Disturbances across the Arab world spread to Benghazi, where isolated British military personnel, including families, were living in barracks. According to the Commander Cyrenaica Area: 'Mobs in the town were completely out of control and they attacked and severely damaged both British and American Embassies and, in addition, they wrecked and burnt down the British Council building, the USIS offices, the British Reading Room, our NAAFI Club and a number of Jewish shops. Rioting went on from ten in the morning to eight at night without a stop.' Two hundred miles away across the desert with 'all sub-units dispersed and the second Battle Run in process one company was placed at immediate notice to move to Benghazi in an Internal Security role'. Within two hours the whole Battalion was ordered to move to Benghazi: the CO went ahead by helicopter while the rest followed with all speed, avoiding centres of population, but against the flow of Libyan forces heading for Egypt. Sgt Ingram was seriously injured when a Libyan Saladin deliberately drove at his Land Rover, mounted it on the offside and squashed it almost flat. Having arrived at Benghazi, the 1st Battalion secured D'Aosta and Wavell Barracks while B Company was despatched to El Adem to protect the airfield. The battle group formed two combat teams, Camel and Zebra, with the first acting as a mobile strike force while the second secured Tobruk and activated part of the tank stockpile there. The Battalion also had the unenviable task of moving a vast quantity of stores 80 miles across the desert from Tmimi to the relative security of El Adem. By such actions the 1st Battalion helped to defuse avolatile, and potentially explosive, situation.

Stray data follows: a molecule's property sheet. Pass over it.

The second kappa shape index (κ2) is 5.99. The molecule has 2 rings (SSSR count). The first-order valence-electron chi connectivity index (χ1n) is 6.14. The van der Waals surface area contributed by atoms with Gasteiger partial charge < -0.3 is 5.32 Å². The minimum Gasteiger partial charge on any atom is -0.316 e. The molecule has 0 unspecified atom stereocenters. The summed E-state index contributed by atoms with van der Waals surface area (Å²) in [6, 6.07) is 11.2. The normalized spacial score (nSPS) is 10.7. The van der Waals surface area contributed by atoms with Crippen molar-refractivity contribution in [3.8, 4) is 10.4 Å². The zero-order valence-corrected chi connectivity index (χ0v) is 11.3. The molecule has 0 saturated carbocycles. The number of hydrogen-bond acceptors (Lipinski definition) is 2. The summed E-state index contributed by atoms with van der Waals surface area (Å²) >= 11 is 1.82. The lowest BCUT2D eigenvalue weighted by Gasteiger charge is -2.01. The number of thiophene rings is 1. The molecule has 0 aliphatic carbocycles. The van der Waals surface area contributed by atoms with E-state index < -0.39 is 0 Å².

A letter from a signaller of 245 Signal Squadron to his father, an ex-Devon, summarises the important contribution made by the Devon and Dorsets: 'Do you know which Battalion came to relieve us? Yes, the Devon and Dorsets. Honestly, Dad, they are the best disciplined and organised battalion I have ever had the luck to serve with. I'm very proud to know that you are an ex-Devon and those lads have certainly not let the name down in any way whatsoever. They are first class in all they do and everybody here is most impressed. Of course, I let them know my father is an ex- Devon. When you go to the next Reunion, you make sure that they know that the young 'uns are as good as ever.'
Back at Münster following Ex Ballotage there was a spell of leave, the opportunity for summer sport and grape-picking for some in the Moselle valley. In early autumn Lieutenant Colonel Archer handed over to Lieutenant Colonel Adrian Rouse, just in time for the fast-moving 6 Brigade Ex Fug Fury. That was followed by the divisional Ex Hermelin. These exercises were challenging - but also great fun - with the 1st Battalion operating at peak efficiency. A week later, as he was conducting the Administrative Inspection, the Brigade Commander spoke to the Warrant Officers and Sergeants in their Mess. Of the Battalion's performance he said: Absolutely devastating. You defeated the enemy (and exercise planners) by nine hours on the first day and by twelve hours on the second' - but that was without live ammunition, of course!